Remembering Lorna Selim: the British-Iraqi artist who cherished Baghdad

Curator and scholar Amin Alsaden chats to Myrna Ayad about his meetings with the late painter, who had to leave Iraq for Wales. This account, part of our Remembering the Artist series, is based on their interviews

Lorna Selim, left, and Amin Alsaden photographed in 2015. Photo: Miriam Knight
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Well, I was utterly fascinated. Still am. For more than a decade, I was eager to know what drove creatives in the Baghdad of the early 1950s through to the 1960s. I discovered that the work of modern Iraqi architects was heavily informed by Iraqi artists, who in turn, were influenced by the city’s architectural heritage. How incredible that Baghdad itself brought artists and architects together in a way unlike any other city in the region.

I scoured for material, and with every morsel of information that I came across, I felt teleported to this magnificent city and to the potent creativity bursting from those glorious decades in the Iraqi capital, my home town.

When you’re trained as a historian at western institutions, which tend to privilege archives and documentary evidence, you overlook oral histories. Given the loss and destruction that Iraq endured, I had to come up with alternative sources of information, so I started interviewing artists and architects operating in Baghdad in those celebrated decades, finding them even in exile, and delving into their private archives. And so, I embarked on an epic journey, and that is how I came to meet the inimitable Lorna Selim.

Of course, I knew of her and her integral role in shaping the intellectual and artistic culture of mid-20th century Baghdadi Modernism. Her work was deeply influential in the decades after the 1950s, in Iraq and regionally. She was a founding member of the leading collective known as The Baghdad Modern Art Group, along with her husband Jewad Selim, and her early work exemplified the ideas advocated by the collective’s manifesto, namely, to produce art committed to global modernism while being informed by local culture.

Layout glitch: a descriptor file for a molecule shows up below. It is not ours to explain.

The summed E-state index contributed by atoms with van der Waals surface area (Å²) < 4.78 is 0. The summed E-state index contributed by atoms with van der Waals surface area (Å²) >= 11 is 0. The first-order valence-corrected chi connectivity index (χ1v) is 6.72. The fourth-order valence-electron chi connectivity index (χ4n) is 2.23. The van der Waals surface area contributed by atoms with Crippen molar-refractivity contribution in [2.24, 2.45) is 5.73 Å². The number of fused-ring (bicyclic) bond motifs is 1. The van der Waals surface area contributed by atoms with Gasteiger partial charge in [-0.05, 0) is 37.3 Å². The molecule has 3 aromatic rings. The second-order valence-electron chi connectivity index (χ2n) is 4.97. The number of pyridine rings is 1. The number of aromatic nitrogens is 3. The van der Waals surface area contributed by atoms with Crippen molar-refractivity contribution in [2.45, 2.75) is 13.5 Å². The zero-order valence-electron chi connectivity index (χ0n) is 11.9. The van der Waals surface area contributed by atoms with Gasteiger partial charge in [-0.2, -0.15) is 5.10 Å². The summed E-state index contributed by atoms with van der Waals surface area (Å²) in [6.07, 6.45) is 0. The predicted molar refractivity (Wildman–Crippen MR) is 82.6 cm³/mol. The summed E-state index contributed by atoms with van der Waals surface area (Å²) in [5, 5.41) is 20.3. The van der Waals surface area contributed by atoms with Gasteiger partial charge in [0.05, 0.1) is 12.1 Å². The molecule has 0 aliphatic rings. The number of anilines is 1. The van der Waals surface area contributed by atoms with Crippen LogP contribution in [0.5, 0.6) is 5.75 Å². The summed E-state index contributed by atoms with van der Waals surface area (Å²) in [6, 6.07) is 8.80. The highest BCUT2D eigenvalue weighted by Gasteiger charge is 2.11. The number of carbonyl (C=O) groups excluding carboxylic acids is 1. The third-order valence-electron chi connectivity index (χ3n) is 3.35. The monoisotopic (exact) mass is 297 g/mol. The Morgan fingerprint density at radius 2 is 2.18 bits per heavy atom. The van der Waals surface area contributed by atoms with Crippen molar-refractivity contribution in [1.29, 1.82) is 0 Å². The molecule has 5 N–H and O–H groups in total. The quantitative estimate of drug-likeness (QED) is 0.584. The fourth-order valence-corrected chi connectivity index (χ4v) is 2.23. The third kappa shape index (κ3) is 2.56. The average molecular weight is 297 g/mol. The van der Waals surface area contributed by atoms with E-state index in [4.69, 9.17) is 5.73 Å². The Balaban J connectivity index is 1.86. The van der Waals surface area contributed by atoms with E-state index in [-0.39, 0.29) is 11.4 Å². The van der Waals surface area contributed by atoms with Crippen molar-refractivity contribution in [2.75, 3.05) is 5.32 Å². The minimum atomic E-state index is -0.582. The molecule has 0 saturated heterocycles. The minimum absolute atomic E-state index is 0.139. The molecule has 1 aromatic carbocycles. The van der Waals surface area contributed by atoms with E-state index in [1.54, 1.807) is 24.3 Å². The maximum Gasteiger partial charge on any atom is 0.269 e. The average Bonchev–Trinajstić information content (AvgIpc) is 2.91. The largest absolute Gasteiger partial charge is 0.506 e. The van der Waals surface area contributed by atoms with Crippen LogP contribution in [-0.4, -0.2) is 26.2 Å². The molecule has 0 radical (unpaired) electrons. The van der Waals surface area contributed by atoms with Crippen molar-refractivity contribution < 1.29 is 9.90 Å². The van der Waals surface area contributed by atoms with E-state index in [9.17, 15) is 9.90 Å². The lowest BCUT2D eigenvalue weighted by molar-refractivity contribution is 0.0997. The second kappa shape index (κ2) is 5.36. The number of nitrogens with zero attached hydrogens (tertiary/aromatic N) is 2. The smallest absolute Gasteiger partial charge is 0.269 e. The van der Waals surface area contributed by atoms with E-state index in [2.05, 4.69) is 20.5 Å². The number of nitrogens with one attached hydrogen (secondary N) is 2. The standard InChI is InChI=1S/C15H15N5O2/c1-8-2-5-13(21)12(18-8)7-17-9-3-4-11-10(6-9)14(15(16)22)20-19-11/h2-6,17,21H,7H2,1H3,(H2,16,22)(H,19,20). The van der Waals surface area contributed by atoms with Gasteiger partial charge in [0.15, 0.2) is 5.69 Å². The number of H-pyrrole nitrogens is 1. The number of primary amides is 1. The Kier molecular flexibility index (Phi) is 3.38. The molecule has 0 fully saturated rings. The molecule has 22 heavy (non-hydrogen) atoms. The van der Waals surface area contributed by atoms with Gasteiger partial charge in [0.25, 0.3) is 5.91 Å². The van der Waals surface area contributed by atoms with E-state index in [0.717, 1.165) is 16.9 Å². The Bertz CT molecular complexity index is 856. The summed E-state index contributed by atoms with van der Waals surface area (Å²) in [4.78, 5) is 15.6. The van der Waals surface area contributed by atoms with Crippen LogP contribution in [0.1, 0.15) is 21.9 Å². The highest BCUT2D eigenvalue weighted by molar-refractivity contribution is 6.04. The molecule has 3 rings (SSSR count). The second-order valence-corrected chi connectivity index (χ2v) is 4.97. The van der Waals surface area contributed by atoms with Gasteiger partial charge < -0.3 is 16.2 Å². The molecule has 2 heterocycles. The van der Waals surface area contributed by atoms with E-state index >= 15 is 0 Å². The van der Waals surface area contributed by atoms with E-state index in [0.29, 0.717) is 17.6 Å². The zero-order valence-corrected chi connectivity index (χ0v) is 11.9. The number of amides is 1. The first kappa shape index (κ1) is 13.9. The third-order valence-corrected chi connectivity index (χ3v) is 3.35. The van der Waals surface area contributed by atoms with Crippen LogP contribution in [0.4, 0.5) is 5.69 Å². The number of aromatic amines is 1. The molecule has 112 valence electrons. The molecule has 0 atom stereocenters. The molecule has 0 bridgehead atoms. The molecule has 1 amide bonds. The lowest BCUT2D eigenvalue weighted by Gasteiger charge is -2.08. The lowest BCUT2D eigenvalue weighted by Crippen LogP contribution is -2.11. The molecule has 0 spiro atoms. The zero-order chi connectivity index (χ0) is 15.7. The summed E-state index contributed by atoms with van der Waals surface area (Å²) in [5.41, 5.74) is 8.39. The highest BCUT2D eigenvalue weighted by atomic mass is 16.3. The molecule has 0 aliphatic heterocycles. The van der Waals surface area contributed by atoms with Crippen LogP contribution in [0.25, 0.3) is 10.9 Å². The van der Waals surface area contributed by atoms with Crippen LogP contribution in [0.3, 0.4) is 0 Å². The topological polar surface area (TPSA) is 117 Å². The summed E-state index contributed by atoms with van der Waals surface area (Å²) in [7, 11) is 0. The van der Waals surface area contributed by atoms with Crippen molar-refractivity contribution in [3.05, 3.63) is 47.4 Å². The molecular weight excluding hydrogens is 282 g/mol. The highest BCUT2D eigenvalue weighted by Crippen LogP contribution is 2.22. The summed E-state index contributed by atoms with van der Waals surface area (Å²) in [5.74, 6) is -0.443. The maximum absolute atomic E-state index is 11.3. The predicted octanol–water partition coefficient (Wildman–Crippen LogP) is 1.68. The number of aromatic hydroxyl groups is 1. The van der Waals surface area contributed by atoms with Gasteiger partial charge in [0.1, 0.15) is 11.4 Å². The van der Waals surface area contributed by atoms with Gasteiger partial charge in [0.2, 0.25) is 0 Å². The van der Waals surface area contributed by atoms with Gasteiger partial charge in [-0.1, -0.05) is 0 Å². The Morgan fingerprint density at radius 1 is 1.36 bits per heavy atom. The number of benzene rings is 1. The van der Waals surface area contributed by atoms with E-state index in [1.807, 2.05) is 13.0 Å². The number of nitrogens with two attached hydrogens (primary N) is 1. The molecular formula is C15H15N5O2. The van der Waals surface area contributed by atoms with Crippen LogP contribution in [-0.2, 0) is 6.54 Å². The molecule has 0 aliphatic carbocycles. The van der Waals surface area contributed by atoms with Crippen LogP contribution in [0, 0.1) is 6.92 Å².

In 2015, I took a train from London to Abergavenny, Wales, to meet Lorna for the first of our meetings. I was giddy with excitement at the thought that I was about to encounter a living legend from this fabled period in modern Iraq.

I recall the absurd postcard beauty of the setting — her country house surrounded by rolling green hills dotted with white sheep. We sat in her studio, and she spoke softly with a Welsh accent peppered with Iraqi words when she reminisced about the eventful life she had in Baghdad.

Lorna had such a mellow demeanour and remembered things in detail, sometimes relying on numerous mementos to refresh her memory, including photographs, sketches and newspaper clippings. For hours, she told me stories about Baghdad, and it felt as though she had just left the city — it was astounding that she retained these memories for decades, almost as though they were preserved in a Baghdadi time capsule.

I was curious to know how an English woman came to meet and marry an Iraqi man while they were both students at the Slade School of Fine Art in the late 1940s, and then relocate to Baghdad in 1950. She confessed that her preconceived images of Baghdad were coloured by the fantasies of the Arabian Nights, so it was a disappointment when she first saw the city with its characteristic beige vernacular buildings. Soon enough, Lorna and Jewad saw Baghdad with new eyes and a real sense of excitement and discovery took over as they identified what made the city culturally and aesthetically distinct.